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Norway’s "crusader for Christendom" is no Christian

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Charles C. Haynes
July 30, 2011

Within hours of last week’s mass murder in Norway, headlines around the world proclaimed the accused killer, Anders Behring Breivik, a “Christian terrorist.”


The “Christian” label apparently came from initial statements by a Norwegian police official describing Breivik as a right-wing, Christian fundamentalist – a characterization based on the official’s quick read of Breivik’s Internet postings.


A closer look, however, reveals that Breivik sees himself as a cultural, not a religious, Christian. “Myself and many more like me do not necessarily have a personal relationship with Jesus Christ and God,” he writes in his manifesto. “We do however believe in Christianity as a cultural, social, identity and moral platform. This makes us Christian.”


Styling himself as a “crusader” for Christendom, Breivik claims to have reconstituted the medieval “Knights Templar,” cells of like-minded warriors committed to fight what he sees as the Islamic threat to Christian Europe. Borrowing Islamophobic rhetoric from American anti-Muslim groups, Breivik rages against “multiculturalism” that he warns will result in a Muslim takeover of Christian Europe.


If this is “Christian,” it is a Middle Ages throwback bearing little or no resemblance to the Christian faith practiced by millions of Protestants, Catholics and Orthodox believers throughout the world.


Breivik’s delusional manipulation of Christianity is, in fact, a mirror image of al-Qaida. Just as Osama bin Laden twisted Islam to fit his violent political agenda, so Breivik distorts Christianity to advance his racist vision of a “Christian Europe.” And just as bin Laden was determined to remove all Westerners and non-Muslims from the holy lands of Islam, so Breivik seeks to remove Muslims from Europe by any means necessary.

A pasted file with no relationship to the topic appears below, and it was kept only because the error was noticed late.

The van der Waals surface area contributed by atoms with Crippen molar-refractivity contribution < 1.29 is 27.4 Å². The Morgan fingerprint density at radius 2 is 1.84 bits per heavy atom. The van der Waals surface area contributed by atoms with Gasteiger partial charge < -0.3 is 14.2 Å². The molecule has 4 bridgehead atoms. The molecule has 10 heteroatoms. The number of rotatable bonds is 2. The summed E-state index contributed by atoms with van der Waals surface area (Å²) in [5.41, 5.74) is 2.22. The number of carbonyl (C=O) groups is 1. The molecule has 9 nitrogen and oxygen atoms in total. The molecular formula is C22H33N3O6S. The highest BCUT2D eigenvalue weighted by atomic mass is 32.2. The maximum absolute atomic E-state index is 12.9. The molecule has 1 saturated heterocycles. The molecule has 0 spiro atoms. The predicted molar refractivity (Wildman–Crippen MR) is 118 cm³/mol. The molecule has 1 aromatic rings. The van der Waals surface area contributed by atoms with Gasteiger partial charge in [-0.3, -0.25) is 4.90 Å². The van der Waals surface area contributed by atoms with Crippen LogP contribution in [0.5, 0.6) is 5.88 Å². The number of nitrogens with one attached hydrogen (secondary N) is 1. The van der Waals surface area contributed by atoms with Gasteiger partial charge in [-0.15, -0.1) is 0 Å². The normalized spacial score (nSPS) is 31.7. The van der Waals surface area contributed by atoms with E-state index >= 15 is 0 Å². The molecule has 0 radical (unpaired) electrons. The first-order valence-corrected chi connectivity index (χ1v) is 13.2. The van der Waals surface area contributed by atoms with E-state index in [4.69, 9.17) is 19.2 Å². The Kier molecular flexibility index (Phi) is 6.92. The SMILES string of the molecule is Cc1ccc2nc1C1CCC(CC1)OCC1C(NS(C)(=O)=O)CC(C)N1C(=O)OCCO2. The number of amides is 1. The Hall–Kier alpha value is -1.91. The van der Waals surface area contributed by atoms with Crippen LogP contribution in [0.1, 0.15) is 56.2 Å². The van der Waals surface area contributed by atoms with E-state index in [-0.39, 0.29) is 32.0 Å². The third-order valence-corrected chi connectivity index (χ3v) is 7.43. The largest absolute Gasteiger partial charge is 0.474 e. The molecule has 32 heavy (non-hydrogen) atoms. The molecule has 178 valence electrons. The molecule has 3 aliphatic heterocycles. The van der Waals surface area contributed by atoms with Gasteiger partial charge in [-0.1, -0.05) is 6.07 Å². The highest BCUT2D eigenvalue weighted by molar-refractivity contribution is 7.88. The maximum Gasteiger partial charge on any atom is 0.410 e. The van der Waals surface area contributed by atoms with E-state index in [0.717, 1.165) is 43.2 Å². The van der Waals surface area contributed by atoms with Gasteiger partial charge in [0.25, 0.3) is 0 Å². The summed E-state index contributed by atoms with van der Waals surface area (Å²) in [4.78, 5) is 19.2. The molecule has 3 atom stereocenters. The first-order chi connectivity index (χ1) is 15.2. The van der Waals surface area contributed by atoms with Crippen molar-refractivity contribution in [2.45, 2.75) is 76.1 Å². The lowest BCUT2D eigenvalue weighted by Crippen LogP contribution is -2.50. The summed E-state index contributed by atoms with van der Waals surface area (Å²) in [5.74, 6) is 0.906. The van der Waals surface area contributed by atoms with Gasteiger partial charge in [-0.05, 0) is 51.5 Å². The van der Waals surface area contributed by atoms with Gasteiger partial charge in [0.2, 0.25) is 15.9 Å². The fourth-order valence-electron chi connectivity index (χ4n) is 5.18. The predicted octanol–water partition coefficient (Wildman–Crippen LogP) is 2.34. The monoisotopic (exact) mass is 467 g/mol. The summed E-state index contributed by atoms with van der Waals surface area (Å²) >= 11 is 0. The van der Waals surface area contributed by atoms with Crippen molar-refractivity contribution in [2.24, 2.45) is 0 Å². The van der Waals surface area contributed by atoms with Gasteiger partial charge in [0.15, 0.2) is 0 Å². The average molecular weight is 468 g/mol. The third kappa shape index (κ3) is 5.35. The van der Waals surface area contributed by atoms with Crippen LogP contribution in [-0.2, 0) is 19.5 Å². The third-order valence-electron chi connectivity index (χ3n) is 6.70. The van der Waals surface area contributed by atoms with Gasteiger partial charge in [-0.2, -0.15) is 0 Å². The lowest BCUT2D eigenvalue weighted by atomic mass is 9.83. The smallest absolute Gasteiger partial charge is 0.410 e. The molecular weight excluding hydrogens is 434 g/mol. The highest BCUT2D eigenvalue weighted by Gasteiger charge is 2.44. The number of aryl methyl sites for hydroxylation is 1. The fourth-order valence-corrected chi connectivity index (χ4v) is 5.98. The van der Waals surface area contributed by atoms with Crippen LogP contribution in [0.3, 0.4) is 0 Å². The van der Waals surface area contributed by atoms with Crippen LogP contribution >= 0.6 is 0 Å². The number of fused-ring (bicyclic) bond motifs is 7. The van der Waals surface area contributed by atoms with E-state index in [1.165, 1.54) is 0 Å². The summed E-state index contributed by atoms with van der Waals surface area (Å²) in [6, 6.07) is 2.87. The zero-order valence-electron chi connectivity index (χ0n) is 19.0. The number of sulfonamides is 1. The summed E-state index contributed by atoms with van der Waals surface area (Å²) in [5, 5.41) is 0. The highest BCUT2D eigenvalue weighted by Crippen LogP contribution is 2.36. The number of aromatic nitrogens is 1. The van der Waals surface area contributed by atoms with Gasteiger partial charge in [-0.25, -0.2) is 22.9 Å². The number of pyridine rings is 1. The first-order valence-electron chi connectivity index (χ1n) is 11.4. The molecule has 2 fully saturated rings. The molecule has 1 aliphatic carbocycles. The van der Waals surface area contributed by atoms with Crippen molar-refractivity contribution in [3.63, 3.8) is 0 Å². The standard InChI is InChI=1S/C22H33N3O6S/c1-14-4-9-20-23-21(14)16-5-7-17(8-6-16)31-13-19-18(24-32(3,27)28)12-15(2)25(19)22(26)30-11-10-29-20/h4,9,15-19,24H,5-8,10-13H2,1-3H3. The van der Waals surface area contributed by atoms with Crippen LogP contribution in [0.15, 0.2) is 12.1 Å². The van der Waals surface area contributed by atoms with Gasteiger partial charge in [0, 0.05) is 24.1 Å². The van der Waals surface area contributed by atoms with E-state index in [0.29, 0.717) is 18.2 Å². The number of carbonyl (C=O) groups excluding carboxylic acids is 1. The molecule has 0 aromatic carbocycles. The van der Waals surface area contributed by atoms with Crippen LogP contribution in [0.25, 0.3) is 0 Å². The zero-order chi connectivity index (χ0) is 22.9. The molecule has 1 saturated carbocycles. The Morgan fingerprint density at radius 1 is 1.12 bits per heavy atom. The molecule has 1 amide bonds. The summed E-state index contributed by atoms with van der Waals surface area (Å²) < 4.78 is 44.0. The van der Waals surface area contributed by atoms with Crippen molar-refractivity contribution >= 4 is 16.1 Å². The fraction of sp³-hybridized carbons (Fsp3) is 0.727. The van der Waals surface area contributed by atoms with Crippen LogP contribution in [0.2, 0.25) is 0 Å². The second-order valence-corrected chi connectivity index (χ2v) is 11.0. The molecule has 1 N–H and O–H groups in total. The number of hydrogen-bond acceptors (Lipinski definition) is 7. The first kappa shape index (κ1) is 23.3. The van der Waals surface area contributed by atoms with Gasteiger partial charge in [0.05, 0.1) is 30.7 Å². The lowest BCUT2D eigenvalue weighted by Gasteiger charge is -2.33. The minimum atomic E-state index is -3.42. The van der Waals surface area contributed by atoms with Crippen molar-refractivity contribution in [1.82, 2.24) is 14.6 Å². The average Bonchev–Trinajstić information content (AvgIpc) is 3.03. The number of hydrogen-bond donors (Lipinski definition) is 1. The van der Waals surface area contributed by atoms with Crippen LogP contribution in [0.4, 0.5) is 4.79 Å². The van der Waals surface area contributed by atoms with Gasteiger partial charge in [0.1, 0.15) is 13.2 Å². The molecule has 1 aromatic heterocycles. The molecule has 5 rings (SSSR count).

Parts of Breivik’s manifesto are drawn from al-Qaida’s playbook. Like Muslim extremists who murder in the name of restoring a lost Caliphate, Breivik killed at least 76 innocent people in service of his demented defense of Christendom.


Of course, this toxic mix of religion and politics isn’t new. As Roger Williams observed nearly four centuries ago, much of history is a tragic story of rivers of blood spilled in the name of one religion fighting against another in an endless struggle for political domination.


That’s why when he founded Rhode Island in 1635, Williams was determined to build what he described as “a wall or hedge of separation” between the “garden of the church” and the wilderness of the world.” Williams condemned the idea of “Christendom” as profoundly unchristian because, he argued, state appropriation of religion inevitably corrupts faith and coerces conscience.


With no established faith and “soul liberty” for all, Rhode Island would become the proving ground for the American experiment in religious pluralism and freedom. By separating the institutions of religion and government, Americans have been able to live with deep religious differences – without violent holy wars.


But then, as now, there are those among us who fear and oppose a multi-religious, multicultural society. Growing numbers of Europeans and Americans might readily agree with those 18th century critics of Rhode Island who disdained the colony as “the sewer of New England.” Although few would endorse Breivik’s violent tactics, many accept his analysis of Europe’s “Muslim problem” and sympathize with his demand for a society that is racially and religiously pure.


For Breivik, “multiculturalism” is the filthiest word in any language. For Williams, who welcomed all “consciences” (including those with whom he deeply disagreed), “Christendom” was the word he most despised. In the United States, religious freedom makes possible the first while preventing the second.


As we absorb the larger meaning and scope of this tragedy, let’s remember that Breivik may be a self-appointed defender of Christendom, but he’s no Christian. He may have been baptized as a Protestant at age 15, but in the words of Roger Williams, “Christenings make not Christians.”


The initial headlines got it very wrong. Labeling Breivik a “Christian terrorist” – or, for that matter, to label others “Muslim terrorists” – not only unfairly demonizes an entire religion, it also fuels the hate and anger of those who seek a “clash of civilizations.”


Charles C. Haynes is director of the Religious Freedom Education Project at the Newseum, 555 Pennsylvania Ave., N.W., Washington, D.C., 20001. Web: firstamendmentcenter.org. E-mail: chaynes@freedomforum.org.

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